There are exceptions - when there is no reasonable argument against something, then censorship becomes the only choice. This is another reason not to use it.
posted by andrew cooke at 1:45 PM on December 2, 2001


Whether censorship is ever justified on MetaFilter or not, it doesn't Matter.

(Man, what a lame joke.) But you see, Matt's the only one with power, unless someone can convince Matt to use his power for their purposes. Which is really something Matt has to deal with alone.
posted by gleemax at 4:29 PM on December 2, 2001


For the record, I wasn't advocating censorship. I never said the FPP should be removed. I just said that I thought people should think better of posting a link to such rot. There's a big difference between deciding not to tell everyone that you've seen a big stinking turd in the street and silencing those who do.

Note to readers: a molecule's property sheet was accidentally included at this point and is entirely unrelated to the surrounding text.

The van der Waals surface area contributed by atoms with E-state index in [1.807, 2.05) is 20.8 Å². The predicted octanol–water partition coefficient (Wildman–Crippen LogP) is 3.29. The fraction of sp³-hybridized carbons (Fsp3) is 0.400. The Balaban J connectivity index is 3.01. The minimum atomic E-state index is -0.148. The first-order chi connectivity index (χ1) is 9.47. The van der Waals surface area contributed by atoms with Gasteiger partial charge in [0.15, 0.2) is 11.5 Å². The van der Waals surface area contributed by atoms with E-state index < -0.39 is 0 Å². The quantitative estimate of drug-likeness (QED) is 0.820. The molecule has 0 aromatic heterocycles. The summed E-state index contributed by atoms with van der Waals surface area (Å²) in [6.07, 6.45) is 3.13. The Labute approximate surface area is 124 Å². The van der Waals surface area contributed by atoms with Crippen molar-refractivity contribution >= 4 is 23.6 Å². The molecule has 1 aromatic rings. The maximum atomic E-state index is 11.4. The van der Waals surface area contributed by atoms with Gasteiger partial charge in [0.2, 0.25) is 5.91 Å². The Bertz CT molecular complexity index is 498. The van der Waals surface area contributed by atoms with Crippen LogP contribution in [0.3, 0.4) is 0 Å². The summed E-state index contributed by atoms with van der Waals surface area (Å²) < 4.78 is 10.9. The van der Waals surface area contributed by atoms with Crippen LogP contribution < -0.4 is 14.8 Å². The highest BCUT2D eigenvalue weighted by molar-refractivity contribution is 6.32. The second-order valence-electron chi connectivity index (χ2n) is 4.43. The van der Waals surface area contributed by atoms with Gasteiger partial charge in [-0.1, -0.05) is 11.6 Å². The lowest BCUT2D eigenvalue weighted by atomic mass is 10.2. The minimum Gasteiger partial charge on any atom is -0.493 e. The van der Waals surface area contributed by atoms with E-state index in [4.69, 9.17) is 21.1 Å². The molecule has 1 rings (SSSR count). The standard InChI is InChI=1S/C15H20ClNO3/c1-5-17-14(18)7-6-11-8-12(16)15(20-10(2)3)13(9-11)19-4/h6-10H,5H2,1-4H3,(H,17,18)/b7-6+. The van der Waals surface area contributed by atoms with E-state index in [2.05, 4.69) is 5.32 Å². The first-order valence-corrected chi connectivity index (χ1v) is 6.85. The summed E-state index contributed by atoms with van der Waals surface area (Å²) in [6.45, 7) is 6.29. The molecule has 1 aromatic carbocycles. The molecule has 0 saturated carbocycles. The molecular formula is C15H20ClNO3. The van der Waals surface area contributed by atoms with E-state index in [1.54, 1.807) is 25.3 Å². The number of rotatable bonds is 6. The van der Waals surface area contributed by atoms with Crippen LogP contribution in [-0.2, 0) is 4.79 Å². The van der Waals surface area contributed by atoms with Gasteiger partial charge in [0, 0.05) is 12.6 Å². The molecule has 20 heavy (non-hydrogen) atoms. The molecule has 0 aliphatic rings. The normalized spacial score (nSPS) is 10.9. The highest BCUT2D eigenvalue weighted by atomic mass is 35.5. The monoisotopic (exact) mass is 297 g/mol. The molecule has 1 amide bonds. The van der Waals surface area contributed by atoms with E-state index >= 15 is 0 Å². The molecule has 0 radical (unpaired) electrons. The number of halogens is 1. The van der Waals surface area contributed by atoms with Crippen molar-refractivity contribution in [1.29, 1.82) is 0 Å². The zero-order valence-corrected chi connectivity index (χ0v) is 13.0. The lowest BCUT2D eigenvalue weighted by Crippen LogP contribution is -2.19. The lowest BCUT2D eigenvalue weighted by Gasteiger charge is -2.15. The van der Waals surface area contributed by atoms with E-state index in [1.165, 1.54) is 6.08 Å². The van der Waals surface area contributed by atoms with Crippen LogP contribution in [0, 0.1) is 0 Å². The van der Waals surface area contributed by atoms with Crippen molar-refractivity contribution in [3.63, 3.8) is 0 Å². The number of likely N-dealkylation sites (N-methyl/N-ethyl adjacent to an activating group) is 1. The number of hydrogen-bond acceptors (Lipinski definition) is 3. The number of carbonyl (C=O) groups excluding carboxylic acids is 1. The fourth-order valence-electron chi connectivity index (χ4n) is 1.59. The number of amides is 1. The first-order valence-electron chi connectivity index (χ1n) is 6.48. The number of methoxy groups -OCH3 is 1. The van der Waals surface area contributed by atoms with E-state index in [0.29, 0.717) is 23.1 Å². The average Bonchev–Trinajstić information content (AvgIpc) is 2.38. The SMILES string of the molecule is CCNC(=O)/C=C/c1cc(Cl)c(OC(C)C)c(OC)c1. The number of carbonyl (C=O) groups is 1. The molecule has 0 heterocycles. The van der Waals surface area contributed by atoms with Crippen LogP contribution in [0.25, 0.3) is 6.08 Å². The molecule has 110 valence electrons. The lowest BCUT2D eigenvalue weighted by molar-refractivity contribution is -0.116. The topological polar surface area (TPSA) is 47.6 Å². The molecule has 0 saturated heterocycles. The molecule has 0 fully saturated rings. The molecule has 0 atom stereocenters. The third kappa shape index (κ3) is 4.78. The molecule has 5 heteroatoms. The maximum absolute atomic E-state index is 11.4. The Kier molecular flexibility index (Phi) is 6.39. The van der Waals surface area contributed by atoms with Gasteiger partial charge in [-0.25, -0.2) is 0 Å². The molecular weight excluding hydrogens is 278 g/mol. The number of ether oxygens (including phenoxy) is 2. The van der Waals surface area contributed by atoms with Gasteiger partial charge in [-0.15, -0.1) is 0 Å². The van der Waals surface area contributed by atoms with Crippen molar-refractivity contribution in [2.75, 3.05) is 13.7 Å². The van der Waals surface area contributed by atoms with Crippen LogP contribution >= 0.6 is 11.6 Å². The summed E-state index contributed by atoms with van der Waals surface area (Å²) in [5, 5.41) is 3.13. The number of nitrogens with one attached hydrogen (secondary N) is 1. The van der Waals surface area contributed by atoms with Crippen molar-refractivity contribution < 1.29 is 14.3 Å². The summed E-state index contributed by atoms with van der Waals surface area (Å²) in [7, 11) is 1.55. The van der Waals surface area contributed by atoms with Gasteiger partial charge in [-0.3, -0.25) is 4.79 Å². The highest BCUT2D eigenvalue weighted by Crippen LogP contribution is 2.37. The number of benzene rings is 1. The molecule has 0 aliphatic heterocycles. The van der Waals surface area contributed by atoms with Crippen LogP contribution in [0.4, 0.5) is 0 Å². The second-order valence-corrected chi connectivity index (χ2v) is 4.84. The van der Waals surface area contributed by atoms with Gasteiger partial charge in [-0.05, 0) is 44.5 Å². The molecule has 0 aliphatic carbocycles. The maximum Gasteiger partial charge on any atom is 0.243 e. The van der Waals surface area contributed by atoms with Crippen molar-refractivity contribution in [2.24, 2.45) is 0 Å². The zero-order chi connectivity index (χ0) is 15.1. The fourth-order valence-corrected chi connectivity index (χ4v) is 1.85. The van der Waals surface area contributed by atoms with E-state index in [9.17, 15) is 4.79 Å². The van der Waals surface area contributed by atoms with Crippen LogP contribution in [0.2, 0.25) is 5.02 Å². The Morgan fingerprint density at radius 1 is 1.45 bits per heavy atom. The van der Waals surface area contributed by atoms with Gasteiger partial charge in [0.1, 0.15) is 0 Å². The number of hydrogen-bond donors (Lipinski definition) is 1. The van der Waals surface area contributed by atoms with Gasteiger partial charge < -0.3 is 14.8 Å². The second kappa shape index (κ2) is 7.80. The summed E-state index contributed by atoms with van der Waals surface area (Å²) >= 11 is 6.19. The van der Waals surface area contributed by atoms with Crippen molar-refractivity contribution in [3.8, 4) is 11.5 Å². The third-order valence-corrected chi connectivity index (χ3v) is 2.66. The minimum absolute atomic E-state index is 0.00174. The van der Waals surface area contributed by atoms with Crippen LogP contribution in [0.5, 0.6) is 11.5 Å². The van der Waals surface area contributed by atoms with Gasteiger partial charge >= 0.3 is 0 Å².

From where I'm standing, it's partly about conditional probabilities. The probability that someone who's not misinformed will end up being misinformed as opposed to the probability that someone who was misinformed will end up understanding the truth. In this case, I judged the former to be more likely and harmful than the latter, although I could be wrong about that.

I also have a general and strong distaste for posting things that have no scientific basis, regardless of the topic. I don't think that expressing that distaste is equivalent to censorship. In any case, I think that people who post here should make that determination before they post: I wouldn't ask Matt to come along and determine whether there was any reasonable scientific basis after the fact.
posted by anapestic at 4:47 PM on December 2, 2001